The Political Economy Of Non-Tariff Protection In Pakistan

Theme/Relevant Ministry:

M/o Finance; FBR

Project Brief:

This paper examines the impact of political influence on trade protection in Pakistan. Using the classic Grossman-Helpman model with an innovative dataset on political influence and trade protectionism, it examines determinants of trade policy. We use a granular dataset on political connections including trade associations, parliamentarians and their business interests, and politically powerful businesses. This ‘political connections’ dataset is combined with data on tariffs, non-tariff measures, and regulatory duties in Pakistan to form a complete picture of trade policy. We extend the methodology used in the Grossman-Helpman literature by using a synthetic control model to construct the main instruments used in estimating the parameters in the Grossman-Helpman model.

Our empirical analysis is focused on two areas of enquiry. Firstly, we probe whether special interest groups represented by strong business lobbies or politically connected firms were able to secure higher levels of non-tariff protection in the wake of the 2013 trade policy shock. Our second objective is to estimate a structural political economy model of trade protection that accounts for government-industry interaction (Grossman and Helpman, 1992). This allows us to take a broader sweep on the political economy determinants of overall trade protection using a well-established structural model.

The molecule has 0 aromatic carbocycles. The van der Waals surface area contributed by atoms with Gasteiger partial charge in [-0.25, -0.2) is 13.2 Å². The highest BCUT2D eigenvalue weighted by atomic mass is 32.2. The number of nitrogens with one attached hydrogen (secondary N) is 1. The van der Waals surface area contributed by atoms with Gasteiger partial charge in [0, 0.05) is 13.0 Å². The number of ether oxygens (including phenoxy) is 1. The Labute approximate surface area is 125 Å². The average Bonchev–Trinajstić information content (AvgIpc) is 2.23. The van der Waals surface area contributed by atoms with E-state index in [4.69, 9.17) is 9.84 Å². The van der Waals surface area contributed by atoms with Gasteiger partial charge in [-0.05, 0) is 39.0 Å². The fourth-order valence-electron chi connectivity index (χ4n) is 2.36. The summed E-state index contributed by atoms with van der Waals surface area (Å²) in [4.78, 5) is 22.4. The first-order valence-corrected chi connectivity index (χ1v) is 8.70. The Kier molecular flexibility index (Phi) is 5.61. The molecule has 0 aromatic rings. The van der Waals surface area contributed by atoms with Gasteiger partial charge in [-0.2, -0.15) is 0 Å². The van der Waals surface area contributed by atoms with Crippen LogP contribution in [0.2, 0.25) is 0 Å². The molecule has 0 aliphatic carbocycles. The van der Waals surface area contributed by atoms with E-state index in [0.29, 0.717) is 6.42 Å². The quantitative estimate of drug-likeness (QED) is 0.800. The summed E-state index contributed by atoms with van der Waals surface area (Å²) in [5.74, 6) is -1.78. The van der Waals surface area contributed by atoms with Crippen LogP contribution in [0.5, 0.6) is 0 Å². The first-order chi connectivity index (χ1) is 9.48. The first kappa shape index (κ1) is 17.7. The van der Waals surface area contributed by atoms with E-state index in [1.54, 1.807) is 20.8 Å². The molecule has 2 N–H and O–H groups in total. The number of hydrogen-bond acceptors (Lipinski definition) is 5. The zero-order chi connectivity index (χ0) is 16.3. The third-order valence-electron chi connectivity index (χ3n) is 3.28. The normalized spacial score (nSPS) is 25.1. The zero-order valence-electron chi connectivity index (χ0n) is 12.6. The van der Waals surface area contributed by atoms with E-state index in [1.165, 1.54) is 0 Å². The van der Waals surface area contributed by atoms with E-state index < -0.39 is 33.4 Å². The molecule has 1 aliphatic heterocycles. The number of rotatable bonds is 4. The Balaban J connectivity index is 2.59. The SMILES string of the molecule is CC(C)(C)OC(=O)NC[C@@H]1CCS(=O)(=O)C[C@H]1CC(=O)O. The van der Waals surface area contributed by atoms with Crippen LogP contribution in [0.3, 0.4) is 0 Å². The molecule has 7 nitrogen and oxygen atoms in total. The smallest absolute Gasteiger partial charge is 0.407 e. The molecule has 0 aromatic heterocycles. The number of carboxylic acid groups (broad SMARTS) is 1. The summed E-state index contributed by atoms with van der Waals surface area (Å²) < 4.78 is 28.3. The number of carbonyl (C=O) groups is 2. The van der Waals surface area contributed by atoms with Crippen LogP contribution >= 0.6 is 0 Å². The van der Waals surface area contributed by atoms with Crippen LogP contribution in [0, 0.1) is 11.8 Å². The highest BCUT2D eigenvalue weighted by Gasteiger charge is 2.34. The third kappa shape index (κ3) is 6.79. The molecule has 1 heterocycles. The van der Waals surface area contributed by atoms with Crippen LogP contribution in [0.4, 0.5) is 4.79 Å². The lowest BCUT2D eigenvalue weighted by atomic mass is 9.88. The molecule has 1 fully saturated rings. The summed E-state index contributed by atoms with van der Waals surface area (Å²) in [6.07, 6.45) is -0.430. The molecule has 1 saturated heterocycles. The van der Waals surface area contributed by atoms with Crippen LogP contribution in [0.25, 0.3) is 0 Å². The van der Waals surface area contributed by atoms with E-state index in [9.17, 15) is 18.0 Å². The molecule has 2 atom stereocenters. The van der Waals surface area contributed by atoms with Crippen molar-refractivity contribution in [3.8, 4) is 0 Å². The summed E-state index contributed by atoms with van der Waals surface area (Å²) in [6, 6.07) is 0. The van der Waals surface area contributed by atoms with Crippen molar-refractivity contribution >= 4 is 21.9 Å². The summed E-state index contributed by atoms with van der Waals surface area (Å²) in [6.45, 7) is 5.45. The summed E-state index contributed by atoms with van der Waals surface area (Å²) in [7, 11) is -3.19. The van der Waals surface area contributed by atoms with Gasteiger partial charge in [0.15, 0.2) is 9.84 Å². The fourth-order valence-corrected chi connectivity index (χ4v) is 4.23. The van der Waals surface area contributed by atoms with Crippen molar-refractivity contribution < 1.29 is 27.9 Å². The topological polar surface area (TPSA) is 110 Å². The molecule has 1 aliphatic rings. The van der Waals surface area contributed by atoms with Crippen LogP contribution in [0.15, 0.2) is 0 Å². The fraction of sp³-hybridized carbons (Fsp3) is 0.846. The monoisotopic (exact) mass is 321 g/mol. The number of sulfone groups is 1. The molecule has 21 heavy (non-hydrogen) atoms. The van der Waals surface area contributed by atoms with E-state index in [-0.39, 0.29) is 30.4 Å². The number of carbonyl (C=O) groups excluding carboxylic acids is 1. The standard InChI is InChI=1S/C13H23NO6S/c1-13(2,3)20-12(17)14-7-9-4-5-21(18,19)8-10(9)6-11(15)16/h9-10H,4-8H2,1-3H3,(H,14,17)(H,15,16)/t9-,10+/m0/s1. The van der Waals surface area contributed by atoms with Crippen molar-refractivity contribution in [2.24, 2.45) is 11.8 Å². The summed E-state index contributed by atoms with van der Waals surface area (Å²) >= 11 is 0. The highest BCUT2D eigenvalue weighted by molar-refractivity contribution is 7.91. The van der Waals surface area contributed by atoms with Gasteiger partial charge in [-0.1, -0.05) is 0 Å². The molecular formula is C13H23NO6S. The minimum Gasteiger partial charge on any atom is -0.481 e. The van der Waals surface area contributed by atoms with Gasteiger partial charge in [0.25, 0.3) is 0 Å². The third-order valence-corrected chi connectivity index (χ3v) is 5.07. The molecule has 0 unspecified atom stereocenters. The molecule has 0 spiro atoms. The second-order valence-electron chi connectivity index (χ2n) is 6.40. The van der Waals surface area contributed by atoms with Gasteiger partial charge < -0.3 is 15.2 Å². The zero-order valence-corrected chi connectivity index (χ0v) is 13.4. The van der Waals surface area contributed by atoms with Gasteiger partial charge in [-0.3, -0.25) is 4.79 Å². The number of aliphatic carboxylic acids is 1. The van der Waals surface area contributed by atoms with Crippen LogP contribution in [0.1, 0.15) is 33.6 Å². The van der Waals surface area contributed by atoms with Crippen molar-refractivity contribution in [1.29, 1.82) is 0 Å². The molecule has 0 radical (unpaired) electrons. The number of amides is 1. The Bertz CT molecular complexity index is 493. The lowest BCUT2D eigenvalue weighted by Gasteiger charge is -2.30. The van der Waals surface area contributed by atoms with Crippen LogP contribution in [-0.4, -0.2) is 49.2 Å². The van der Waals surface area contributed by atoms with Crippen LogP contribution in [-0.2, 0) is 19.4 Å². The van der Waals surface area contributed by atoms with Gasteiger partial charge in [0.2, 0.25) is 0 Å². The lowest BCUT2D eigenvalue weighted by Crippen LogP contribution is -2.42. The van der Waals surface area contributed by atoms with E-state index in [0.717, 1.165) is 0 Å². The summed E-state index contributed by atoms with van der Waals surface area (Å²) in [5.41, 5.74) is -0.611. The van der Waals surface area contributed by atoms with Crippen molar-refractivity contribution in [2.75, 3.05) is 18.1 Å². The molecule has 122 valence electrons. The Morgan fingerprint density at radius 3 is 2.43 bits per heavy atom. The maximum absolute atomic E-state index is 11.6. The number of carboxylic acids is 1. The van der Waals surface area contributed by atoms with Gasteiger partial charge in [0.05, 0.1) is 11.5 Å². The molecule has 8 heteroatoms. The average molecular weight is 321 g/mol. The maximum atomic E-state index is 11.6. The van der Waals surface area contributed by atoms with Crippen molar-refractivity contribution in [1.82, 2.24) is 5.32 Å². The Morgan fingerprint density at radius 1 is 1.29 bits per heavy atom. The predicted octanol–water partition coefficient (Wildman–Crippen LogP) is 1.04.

This study is the first of its kind in the Pakistani context, where both cronyism and trade policy have emerged as key markers of public policy debates but where rigorous empirical research is seriously lacking. Beyond its relevance for Pakistan, our research contributes to the literature that studies the domestic political foundations of trade policy. Our contribution is to go beyond tariffs to include a variety of other trade policy instruments, including non-tariff measures and regulatory duties. A second point of departure from prior work is that we will develop a more precise and direct proxy of politically connected sectors that is based on more granular information on the presence, number, and type of political connections.

Public Policy Relevance:

By using the information on three major trade policy instruments in Pakistan (tariffs, non-tariff measures, and regulatory duties), the study helps the trade policy by providing knowledge of the deep drivers of non-tariff measures and their impact on exports.


Final Research Report, Policy Brief and Journal article can be downloaded from the link:

CGP 01-193
Adeel Malik
Associate Professor, University of Oxford (PI)
12 months
Rs. 3,068,825/-